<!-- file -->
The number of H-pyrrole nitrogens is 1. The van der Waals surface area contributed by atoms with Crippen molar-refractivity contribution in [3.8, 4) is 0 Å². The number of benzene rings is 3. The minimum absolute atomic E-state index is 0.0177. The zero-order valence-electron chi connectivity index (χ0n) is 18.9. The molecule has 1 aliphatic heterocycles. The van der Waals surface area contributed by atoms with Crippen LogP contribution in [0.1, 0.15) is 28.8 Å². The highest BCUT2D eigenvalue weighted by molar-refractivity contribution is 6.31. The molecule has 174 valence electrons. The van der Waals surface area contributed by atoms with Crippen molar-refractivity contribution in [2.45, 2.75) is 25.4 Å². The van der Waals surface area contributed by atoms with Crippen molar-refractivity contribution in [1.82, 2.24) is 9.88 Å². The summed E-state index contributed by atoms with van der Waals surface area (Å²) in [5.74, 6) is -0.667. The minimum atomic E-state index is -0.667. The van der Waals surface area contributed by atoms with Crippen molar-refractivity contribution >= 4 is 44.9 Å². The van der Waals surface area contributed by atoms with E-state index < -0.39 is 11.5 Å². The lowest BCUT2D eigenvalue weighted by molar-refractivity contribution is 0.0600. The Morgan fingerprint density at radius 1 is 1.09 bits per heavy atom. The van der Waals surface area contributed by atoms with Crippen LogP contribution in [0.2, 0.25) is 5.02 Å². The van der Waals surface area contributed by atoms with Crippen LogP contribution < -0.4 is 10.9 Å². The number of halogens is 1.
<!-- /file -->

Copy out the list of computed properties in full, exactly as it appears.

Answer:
The number of H-pyrrole nitrogens is 1. The van der Waals surface area contributed by atoms with Crippen molar-refractivity contribution in [3.8, 4) is 0 Å². The number of benzene rings is 3. The minimum absolute atomic E-state index is 0.0177. The zero-order valence-electron chi connectivity index (χ0n) is 18.9. The molecule has 1 aliphatic heterocycles. The van der Waals surface area contributed by atoms with Crippen LogP contribution in [0.1, 0.15) is 28.8 Å². The highest BCUT2D eigenvalue weighted by molar-refractivity contribution is 6.31. The molecule has 174 valence electrons. The van der Waals surface area contributed by atoms with Crippen molar-refractivity contribution in [2.45, 2.75) is 25.4 Å². The van der Waals surface area contributed by atoms with Crippen molar-refractivity contribution in [1.82, 2.24) is 9.88 Å². The summed E-state index contributed by atoms with van der Waals surface area (Å²) in [5.74, 6) is -0.667. The minimum atomic E-state index is -0.667. The van der Waals surface area contributed by atoms with Crippen molar-refractivity contribution >= 4 is 44.9 Å². The van der Waals surface area contributed by atoms with E-state index < -0.39 is 11.5 Å². The lowest BCUT2D eigenvalue weighted by molar-refractivity contribution is 0.0600. The Morgan fingerprint density at radius 1 is 1.09 bits per heavy atom. The van der Waals surface area contributed by atoms with Crippen LogP contribution in [0.2, 0.25) is 5.02 Å². The van der Waals surface area contributed by atoms with Crippen LogP contribution < -0.4 is 10.9 Å². The number of halogens is 1.